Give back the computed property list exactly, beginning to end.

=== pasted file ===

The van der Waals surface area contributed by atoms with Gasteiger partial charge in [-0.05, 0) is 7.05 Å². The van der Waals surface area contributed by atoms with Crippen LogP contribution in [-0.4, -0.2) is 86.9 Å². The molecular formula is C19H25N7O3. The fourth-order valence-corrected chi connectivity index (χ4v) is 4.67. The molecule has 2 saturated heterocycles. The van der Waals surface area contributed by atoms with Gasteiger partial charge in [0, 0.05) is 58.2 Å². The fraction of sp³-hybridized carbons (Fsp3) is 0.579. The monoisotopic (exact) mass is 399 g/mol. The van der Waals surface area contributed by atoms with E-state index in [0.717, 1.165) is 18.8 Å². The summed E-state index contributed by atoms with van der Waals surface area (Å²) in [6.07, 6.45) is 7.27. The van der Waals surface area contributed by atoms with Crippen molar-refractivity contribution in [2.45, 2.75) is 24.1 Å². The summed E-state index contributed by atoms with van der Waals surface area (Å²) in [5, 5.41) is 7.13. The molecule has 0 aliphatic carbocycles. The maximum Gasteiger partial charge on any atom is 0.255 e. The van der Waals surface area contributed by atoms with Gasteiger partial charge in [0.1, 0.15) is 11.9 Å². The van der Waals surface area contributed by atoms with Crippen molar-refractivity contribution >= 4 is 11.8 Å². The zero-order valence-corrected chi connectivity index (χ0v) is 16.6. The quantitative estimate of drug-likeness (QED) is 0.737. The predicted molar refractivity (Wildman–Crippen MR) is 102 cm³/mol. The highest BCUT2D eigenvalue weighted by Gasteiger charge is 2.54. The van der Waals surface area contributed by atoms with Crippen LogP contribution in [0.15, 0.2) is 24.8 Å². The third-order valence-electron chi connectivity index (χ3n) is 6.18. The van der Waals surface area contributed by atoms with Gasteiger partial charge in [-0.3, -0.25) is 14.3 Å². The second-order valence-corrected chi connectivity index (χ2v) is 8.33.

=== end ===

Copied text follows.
The van der Waals surface area contributed by atoms with Gasteiger partial charge in [-0.05, 0) is 7.05 Å². The van der Waals surface area contributed by atoms with Crippen LogP contribution in [-0.4, -0.2) is 86.9 Å². The molecular formula is C19H25N7O3. The fourth-order valence-corrected chi connectivity index (χ4v) is 4.67. The molecule has 2 saturated heterocycles. The van der Waals surface area contributed by atoms with Gasteiger partial charge in [0, 0.05) is 58.2 Å². The fraction of sp³-hybridized carbons (Fsp3) is 0.579. The monoisotopic (exact) mass is 399 g/mol. The van der Waals surface area contributed by atoms with E-state index in [0.717, 1.165) is 18.8 Å². The summed E-state index contributed by atoms with van der Waals surface area (Å²) in [6.07, 6.45) is 7.27. The van der Waals surface area contributed by atoms with Crippen molar-refractivity contribution in [2.45, 2.75) is 24.1 Å². The summed E-state index contributed by atoms with van der Waals surface area (Å²) in [5, 5.41) is 7.13. The molecule has 0 aliphatic carbocycles. The maximum Gasteiger partial charge on any atom is 0.255 e. The van der Waals surface area contributed by atoms with Gasteiger partial charge in [0.1, 0.15) is 11.9 Å². The van der Waals surface area contributed by atoms with Crippen molar-refractivity contribution >= 4 is 11.8 Å². The zero-order valence-corrected chi connectivity index (χ0v) is 16.6. The quantitative estimate of drug-likeness (QED) is 0.737. The predicted molar refractivity (Wildman–Crippen MR) is 102 cm³/mol. The highest BCUT2D eigenvalue weighted by Gasteiger charge is 2.54. The van der Waals surface area contributed by atoms with Crippen LogP contribution in [0.15, 0.2) is 24.8 Å². The third-order valence-electron chi connectivity index (χ3n) is 6.18. The van der Waals surface area contributed by atoms with Gasteiger partial charge in [-0.3, -0.25) is 14.3 Å². The second-order valence-corrected chi connectivity index (χ2v) is 8.33.